Sitting on the pavement looking devastated and tired, he was feverish and hungry. Many people passed by him but no one wanted to give him a second glance. No one cared. Hair reddish and body covered in dust and sweat, rags covered his body. He was a son of the streets; a prince of the endless dirty turns that seemed to have stretch infinitely on earth. The roads which people crossed daily, the beggars who showed up every day but no one or nothing stopped even for a brief while.
Today, the young boy could not manage a morsel to feed his hungry and aching stomach. The cars with bright and shiny bodies passed by indifferently. Most of them had their glass windows up. Rich Sir’s and Madam’s occupied lavish seats inside.
The boy tried to knock on those glistening and shiny glass windows but no one even looked back in response. He extended his hand and pleaded to the rich people, “Haven’t eaten anything since morning. Please give me something!” He pleaded. These people simply did not have any heart. They treated him with their characteristic aloofness, his pleas falling on deaf ears.
His stomach ached and groaned reminding him that he still had something to satisfy his hunger. He looked all around him. At a far-away corner, he saw a dog feeding itself from the packets which people threw on the road.
He had heard about the cleanliness drive which the ministers of the country had started. He thanked the heavens that people did not care about the rules and still threw food on the roads. How would the beggars and rag pickers of the society survive without the gold which lay on the road? The young boy lifted his body and crawled to the spot looking at the food packets on the road. The dog looked up and stared at his face.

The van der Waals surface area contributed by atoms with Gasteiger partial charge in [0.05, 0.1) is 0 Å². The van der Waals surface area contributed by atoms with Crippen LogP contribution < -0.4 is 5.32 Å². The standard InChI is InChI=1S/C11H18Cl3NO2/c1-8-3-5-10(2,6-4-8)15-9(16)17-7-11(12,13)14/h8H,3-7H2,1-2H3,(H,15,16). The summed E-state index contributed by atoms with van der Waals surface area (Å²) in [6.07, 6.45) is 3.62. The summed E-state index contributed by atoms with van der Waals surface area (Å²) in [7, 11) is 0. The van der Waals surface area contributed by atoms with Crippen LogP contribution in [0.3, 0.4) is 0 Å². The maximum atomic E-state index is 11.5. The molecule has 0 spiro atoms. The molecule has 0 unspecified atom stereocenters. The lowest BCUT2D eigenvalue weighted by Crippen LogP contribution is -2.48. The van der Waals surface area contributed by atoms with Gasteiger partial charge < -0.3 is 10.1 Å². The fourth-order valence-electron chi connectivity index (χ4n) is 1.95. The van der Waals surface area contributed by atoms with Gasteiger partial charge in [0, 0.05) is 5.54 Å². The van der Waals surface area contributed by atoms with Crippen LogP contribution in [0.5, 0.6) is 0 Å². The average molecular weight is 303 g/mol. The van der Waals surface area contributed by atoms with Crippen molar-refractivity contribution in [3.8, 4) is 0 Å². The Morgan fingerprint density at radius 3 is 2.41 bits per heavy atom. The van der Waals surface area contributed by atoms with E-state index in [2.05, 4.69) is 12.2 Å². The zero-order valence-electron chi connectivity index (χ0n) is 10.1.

When he realised the boy’s real intention, it growled and bared his teeth at him trying to express strong refusal to share the food.
There seemed no difference between the rich people of the society and the dog. Both of them refused to share the basics of life with the underprivileged human beings around them.
Suddenly, the boy felt a hand on his shoulders. He turned around sharply and looked up at a gentleman with a pleasant face. The man looked down with fatherly love in his eyes.
The young boy was scared out of his wits. “What happened Sir?” He croaked the words out of his dry and parched mouth.
The man asked softly, “Are you hungry, my boy?”
The boy simply hung his head in shame and embarrassment.
“Sir! Sir! What are you thinking?” The students called loudly, bringing the teacher back to reality. “Nothing I was just wandering somewhere in the past,” replied the teacher.
“What about the past sir?” The students’ eyes filled with curiosity.
The teacher looked out of the window again.
The beggar boy finally mastered the courage to look up at the gentleman’s face and nod. The gentleman extended his hand, “Would you come with me to my home?”
The boy had looked up in wonder. Words were too powerless to express the emotions of the boy at the time. The rest just happened!
The gentleman did not have any child. He wanted to adopt the boy as his own son and educate him. The man’s wife was apprehensive about accepting a new member in the family, that too someone so clumsy picked up from the streets with no class, neither background. The young boy spent a sleepless night in a large room, hearing the arguments downstairs.